The problem is that it is impossible to say toleration allows for every single religion to be respected by the government, if we allow religion to be defined by what any given man believes it to be. When Locke excludes “Papists” in the manuscript, he does so saying, “who would thinke it fit” to do otherwise? In other words, their exclusion is obviously reasonable because it is intolerable to have citizens with divided political loyalties.
While Locke does argue in his Letter that toleration can encompass all religions, he does so only insofar as they undergo improvement through toleration. He makes the same admission in this new manuscript: “If liberty of conscience obleige all partys to the prince & make them wholy depend upon him, then the Papists may be tolerated.” Toleration can only be “for all” if all are good citizens in the Lockean sense, or approximately so.
There are liberal and conservative objections to religious toleration understood in this way. Conservatives will worry about who gets to decide what is and is not reasonable. This was and is the response of many conservatives to Scalia’s majority opinion in Employment Division v. Smith. Liberals will be upset because, in the midst of equality, a ranking has appeared. For example, there is an article by scholar David J. Lorenzo that accuses Locke of erecting a hierarchy based upon “traditional, practical, and marginalizing judgments.” This objection is not merely academic: consider the puling and duplicitous complaints of the Rajneeshees in Netflix’s excellent documentary series “Wild Wild Country.”
Conservatives now object, “who shall judge?” because they are worried that decent religious beliefs and practices will be squashed by the intersectional-ressentiment of today’s Left. Unfortunately for them, what their objection asks for is a principle irrespective of persons, whereby even the dullest mind could make the distinction between what religion is law-abiding and what religion is criminal. Principles such as, “those religious practices are lawful which are consensual,” or, “those religious practices are lawful which do not harm anyone,” are all legalisms which completely miss the point and ask for security that cannot be won apart from education and cultivation of the ruling class (the people, not the legal professionals). The reliance on such principles is an attempt to turn a parchment barrier into the self-enforcing principle of the wished-for natural law. What happens if a critical mass of Americans thinks that all “organized religion” is harmful? The once clear principle distinguishing lawful from unlawful religions becomes a tool against the religion of decent citizens.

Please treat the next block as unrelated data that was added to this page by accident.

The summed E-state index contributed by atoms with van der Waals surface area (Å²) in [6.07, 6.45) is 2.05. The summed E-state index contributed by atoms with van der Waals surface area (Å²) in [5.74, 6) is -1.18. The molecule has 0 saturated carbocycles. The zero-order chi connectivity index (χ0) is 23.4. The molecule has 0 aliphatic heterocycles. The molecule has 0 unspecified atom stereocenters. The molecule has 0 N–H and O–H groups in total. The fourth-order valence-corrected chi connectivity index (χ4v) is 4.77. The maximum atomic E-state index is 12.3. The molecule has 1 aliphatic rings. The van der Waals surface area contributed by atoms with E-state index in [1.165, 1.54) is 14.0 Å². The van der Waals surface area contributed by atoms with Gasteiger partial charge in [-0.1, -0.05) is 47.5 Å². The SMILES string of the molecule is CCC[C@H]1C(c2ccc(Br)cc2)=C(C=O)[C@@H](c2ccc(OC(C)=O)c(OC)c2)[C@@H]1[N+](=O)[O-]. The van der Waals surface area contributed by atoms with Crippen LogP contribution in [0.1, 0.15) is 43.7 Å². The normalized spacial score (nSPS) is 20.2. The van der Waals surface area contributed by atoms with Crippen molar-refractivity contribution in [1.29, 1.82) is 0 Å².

As for the academic left, they may have a point. Locke excludes Catholics, says all religions should be tolerated, and makes these two statements consistent by claiming that all true religion shuns political and irrational doctrines—that is, all true religion is Lockean. In this light, how is Locke’s toleration any different from any other ideology that enforces its political norms? An answer can be found in the new manuscript. Does every ideology successfully “unite the [citizens] in one common interest under one protector”? Can every ideology successfully “obleige all partys to the prince”? In the new manuscript, Locke distinguishes between laws that accomplish these goods and laws that fail to accomplish these goods.
Ideologies that rely on the licentious rather than liberal desires in man can only pander and coerce. Their pandering rarely “secures you of their fidelity,” and their coercion consistently alienates the citizens by “prosecuting that as faction which is indeed conscience.” Any ideology that is only ever “continued by power & force joynd with the art & industry of [propagandists]” is inferior to a political theory and constitution which elevates rational and industrious citizens over vindictive and rapacious citizens. That is, every political theory takes cognizance of, and promotes, the types of citizens that can be expected to be good; whereas this argument that holds all ideologies are equal eschews the distinction between good and bad desires and therefore good and bad citizens.
In light of these lingering and unfortunately vital objections to religious liberty in the West, it is a pleasure to find Locke still speaking. The new manuscript will not solve any of the Lockean paradoxes, such that scholars will come to an agreement about what toleration really meant for Locke. However, it does provide us with a glimpse into the thinking of a philosopher mulling over a public deed that he would go on to complete with great success.